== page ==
Researchers studying how the rate of CO2 uptake has changed over time using ship observations have mostly relied on ocean carbon measurements from only a few regions. Landschützer et al. set out to create a global model of CO2 uptake using fine-scale observations on a global scale.
The team used the Surface Ocean CO2 Atlas to create monthly maps of CO2 concentration at sea surface. Between 1998 and 2011, they found strong interannual variations, with the Pacific Ocean dominating the global flux variability. There, the El Niño–Southern Oscillation was the primary driver.
DECC adds £25m to low carbon auction pot
The UK Government has increased the budget for low carbon projects that will be supported under the Contracts for Difference (CfD) scheme.
Projects will now compete for £325 million – a £25 million rise, which follows “high levels of demand” for the contracts, DECC said.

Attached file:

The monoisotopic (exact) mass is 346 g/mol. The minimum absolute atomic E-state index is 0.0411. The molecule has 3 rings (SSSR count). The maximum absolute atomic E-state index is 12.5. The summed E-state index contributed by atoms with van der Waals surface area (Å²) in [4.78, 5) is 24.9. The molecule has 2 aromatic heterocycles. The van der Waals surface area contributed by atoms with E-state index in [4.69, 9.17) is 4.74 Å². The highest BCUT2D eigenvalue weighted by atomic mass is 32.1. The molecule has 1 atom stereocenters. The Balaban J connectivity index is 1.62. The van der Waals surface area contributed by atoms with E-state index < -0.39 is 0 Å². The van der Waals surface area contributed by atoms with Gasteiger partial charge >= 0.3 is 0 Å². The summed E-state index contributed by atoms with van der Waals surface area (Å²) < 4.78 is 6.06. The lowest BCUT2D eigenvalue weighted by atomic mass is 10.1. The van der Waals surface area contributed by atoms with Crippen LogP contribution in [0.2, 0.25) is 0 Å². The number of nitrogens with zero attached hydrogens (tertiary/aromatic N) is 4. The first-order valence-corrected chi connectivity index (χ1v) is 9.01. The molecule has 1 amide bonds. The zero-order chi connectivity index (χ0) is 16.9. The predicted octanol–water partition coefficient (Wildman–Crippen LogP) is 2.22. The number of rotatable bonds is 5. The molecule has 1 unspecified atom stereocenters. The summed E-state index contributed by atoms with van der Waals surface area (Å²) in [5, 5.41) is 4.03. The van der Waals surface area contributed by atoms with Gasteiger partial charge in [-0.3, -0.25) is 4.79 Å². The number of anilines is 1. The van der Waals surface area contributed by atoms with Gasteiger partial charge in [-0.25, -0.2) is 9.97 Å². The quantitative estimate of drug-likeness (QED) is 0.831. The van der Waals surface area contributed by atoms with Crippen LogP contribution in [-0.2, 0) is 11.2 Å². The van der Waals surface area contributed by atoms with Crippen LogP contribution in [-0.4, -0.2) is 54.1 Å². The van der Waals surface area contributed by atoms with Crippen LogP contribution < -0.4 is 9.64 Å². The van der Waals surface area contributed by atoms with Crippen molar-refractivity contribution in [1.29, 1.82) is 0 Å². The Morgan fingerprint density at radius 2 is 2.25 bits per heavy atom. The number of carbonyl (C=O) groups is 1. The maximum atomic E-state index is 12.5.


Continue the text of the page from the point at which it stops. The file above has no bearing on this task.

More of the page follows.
The extra funding will boost the amount available for “less established technologies” such as offshore wind and biomass with combined heat and power (CHP) – taking the total to £260 million.
The Hack That Warmed the World
The client wanted carbon credits: tradable serial numbers that confer the right to pollute the Earth with invisible, odorless gas. Jugga, as the client called himself, planned to steal the credits, quickly resell them, and become rich overnight—but he needed the Black Dragon to hack into a computer system to help him do it. The Dragon, who in online forums advertised his services as a corporate spy, was sure he could hack anything. But when Jugga contacted him in June 2011, the hacker had no idea what carbon credits even were. “I didn’t think anyone would be stupid enough to come up with that,” the Dragon says of the concept.
The two men communicated via secure online chats, using their pseudonyms. In real life, the Dragon was 31-year-old Matthew Beddoes, a coal miner’s son, high-school dropout, and self-taught computer whiz who collected thousands of strangers’ credit card numbers and floated from couch to couch in central England’s Midlands region. Jugga was 36-year-old Jasdeep Singh Randhawa, who was previously part of a cigarette-smuggling network in Leicestershire.